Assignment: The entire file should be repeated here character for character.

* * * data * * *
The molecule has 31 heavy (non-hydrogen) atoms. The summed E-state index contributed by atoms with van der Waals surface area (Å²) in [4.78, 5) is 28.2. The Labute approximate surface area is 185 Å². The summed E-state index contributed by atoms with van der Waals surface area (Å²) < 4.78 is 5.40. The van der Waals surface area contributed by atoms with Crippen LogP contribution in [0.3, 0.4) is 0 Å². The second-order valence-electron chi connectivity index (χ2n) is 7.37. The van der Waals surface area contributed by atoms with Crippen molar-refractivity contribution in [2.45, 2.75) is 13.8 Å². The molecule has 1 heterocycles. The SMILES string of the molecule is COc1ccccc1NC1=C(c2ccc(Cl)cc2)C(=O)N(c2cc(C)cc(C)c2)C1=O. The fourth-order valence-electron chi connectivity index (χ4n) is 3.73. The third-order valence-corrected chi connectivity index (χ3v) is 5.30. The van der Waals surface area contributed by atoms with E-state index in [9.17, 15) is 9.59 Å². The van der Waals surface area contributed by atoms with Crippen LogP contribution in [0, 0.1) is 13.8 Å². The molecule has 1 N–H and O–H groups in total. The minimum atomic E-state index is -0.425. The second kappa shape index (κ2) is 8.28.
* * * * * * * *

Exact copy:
The molecule has 31 heavy (non-hydrogen) atoms. The summed E-state index contributed by atoms with van der Waals surface area (Å²) in [4.78, 5) is 28.2. The Labute approximate surface area is 185 Å². The summed E-state index contributed by atoms with van der Waals surface area (Å²) < 4.78 is 5.40. The van der Waals surface area contributed by atoms with Crippen LogP contribution in [0.3, 0.4) is 0 Å². The second-order valence-electron chi connectivity index (χ2n) is 7.37. The van der Waals surface area contributed by atoms with Crippen molar-refractivity contribution in [2.45, 2.75) is 13.8 Å². The molecule has 1 heterocycles. The SMILES string of the molecule is COc1ccccc1NC1=C(c2ccc(Cl)cc2)C(=O)N(c2cc(C)cc(C)c2)C1=O. The fourth-order valence-electron chi connectivity index (χ4n) is 3.73. The third-order valence-corrected chi connectivity index (χ3v) is 5.30. The van der Waals surface area contributed by atoms with E-state index in [9.17, 15) is 9.59 Å². The van der Waals surface area contributed by atoms with Crippen LogP contribution in [0, 0.1) is 13.8 Å². The molecule has 1 N–H and O–H groups in total. The minimum atomic E-state index is -0.425. The second kappa shape index (κ2) is 8.28.